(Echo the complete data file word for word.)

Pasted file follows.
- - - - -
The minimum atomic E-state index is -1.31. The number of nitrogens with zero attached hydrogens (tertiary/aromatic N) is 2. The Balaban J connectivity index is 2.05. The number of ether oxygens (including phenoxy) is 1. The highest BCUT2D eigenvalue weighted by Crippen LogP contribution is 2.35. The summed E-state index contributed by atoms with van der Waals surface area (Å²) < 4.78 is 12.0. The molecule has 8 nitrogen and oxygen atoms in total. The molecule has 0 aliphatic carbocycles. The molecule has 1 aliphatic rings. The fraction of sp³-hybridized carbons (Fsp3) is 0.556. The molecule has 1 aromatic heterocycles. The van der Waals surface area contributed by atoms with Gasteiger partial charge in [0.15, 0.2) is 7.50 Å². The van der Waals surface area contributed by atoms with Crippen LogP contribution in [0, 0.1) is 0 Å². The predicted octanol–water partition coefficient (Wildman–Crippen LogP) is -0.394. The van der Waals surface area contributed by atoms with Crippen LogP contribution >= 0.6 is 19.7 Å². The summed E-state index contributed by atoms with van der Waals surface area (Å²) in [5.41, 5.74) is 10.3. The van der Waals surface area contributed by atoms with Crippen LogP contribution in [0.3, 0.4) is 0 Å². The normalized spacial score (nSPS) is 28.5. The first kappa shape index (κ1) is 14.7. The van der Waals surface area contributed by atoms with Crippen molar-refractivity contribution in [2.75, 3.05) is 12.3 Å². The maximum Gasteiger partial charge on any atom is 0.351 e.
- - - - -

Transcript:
The minimum atomic E-state index is -1.31. The number of nitrogens with zero attached hydrogens (tertiary/aromatic N) is 2. The Balaban J connectivity index is 2.05. The number of ether oxygens (including phenoxy) is 1. The highest BCUT2D eigenvalue weighted by Crippen LogP contribution is 2.35. The summed E-state index contributed by atoms with van der Waals surface area (Å²) < 4.78 is 12.0. The molecule has 8 nitrogen and oxygen atoms in total. The molecule has 0 aliphatic carbocycles. The molecule has 1 aliphatic rings. The fraction of sp³-hybridized carbons (Fsp3) is 0.556. The molecule has 1 aromatic heterocycles. The van der Waals surface area contributed by atoms with Gasteiger partial charge in [0.15, 0.2) is 7.50 Å². The van der Waals surface area contributed by atoms with Crippen LogP contribution in [0, 0.1) is 0 Å². The predicted octanol–water partition coefficient (Wildman–Crippen LogP) is -0.394. The van der Waals surface area contributed by atoms with Crippen LogP contribution >= 0.6 is 19.7 Å². The summed E-state index contributed by atoms with van der Waals surface area (Å²) in [5.41, 5.74) is 10.3. The van der Waals surface area contributed by atoms with Crippen LogP contribution in [0.3, 0.4) is 0 Å². The normalized spacial score (nSPS) is 28.5. The first kappa shape index (κ1) is 14.7. The van der Waals surface area contributed by atoms with Crippen molar-refractivity contribution in [2.75, 3.05) is 12.3 Å². The maximum Gasteiger partial charge on any atom is 0.351 e.